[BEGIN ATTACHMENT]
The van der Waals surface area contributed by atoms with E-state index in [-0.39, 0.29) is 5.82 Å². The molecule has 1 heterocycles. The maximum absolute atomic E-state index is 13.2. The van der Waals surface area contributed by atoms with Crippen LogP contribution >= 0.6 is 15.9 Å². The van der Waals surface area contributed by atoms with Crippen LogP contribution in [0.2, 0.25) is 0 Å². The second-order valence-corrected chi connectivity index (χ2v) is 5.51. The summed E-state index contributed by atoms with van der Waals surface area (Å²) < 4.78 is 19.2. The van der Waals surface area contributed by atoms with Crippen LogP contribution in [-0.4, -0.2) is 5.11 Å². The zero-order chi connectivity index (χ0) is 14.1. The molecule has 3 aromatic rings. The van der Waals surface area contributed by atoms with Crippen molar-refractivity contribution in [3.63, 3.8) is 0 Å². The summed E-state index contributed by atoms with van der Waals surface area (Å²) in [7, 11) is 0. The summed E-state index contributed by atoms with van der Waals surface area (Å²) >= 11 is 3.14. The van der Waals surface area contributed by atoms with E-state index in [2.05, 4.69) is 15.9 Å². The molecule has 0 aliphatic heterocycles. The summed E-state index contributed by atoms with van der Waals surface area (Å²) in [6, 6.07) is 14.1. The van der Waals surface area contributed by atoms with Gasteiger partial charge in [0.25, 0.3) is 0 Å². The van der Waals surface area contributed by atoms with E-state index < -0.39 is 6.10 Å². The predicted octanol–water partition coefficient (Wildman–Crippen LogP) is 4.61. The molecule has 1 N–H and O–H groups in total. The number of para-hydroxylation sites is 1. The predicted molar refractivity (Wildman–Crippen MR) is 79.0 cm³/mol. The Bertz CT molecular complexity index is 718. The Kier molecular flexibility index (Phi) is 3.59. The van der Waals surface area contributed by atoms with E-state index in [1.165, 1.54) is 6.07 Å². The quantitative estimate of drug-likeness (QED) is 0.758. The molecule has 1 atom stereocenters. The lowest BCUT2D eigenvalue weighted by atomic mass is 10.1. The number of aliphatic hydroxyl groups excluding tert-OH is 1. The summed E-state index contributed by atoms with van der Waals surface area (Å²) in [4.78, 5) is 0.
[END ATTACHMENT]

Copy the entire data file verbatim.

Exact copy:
The van der Waals surface area contributed by atoms with E-state index in [-0.39, 0.29) is 5.82 Å². The molecule has 1 heterocycles. The maximum absolute atomic E-state index is 13.2. The van der Waals surface area contributed by atoms with Crippen LogP contribution >= 0.6 is 15.9 Å². The van der Waals surface area contributed by atoms with Crippen LogP contribution in [0.2, 0.25) is 0 Å². The second-order valence-corrected chi connectivity index (χ2v) is 5.51. The summed E-state index contributed by atoms with van der Waals surface area (Å²) < 4.78 is 19.2. The van der Waals surface area contributed by atoms with Crippen LogP contribution in [-0.4, -0.2) is 5.11 Å². The zero-order chi connectivity index (χ0) is 14.1. The molecule has 3 aromatic rings. The van der Waals surface area contributed by atoms with Crippen molar-refractivity contribution in [3.63, 3.8) is 0 Å². The summed E-state index contributed by atoms with van der Waals surface area (Å²) in [7, 11) is 0. The summed E-state index contributed by atoms with van der Waals surface area (Å²) >= 11 is 3.14. The van der Waals surface area contributed by atoms with E-state index in [2.05, 4.69) is 15.9 Å². The molecule has 0 aliphatic heterocycles. The summed E-state index contributed by atoms with van der Waals surface area (Å²) in [6, 6.07) is 14.1. The van der Waals surface area contributed by atoms with Gasteiger partial charge in [0.25, 0.3) is 0 Å². The van der Waals surface area contributed by atoms with E-state index < -0.39 is 6.10 Å². The predicted octanol–water partition coefficient (Wildman–Crippen LogP) is 4.61. The molecule has 1 N–H and O–H groups in total. The number of para-hydroxylation sites is 1. The predicted molar refractivity (Wildman–Crippen MR) is 79.0 cm³/mol. The Bertz CT molecular complexity index is 718. The Kier molecular flexibility index (Phi) is 3.59. The van der Waals surface area contributed by atoms with E-state index in [1.165, 1.54) is 6.07 Å². The quantitative estimate of drug-likeness (QED) is 0.758. The molecule has 1 atom stereocenters. The lowest BCUT2D eigenvalue weighted by atomic mass is 10.1. The number of aliphatic hydroxyl groups excluding tert-OH is 1. The summed E-state index contributed by atoms with van der Waals surface area (Å²) in [4.78, 5) is 0.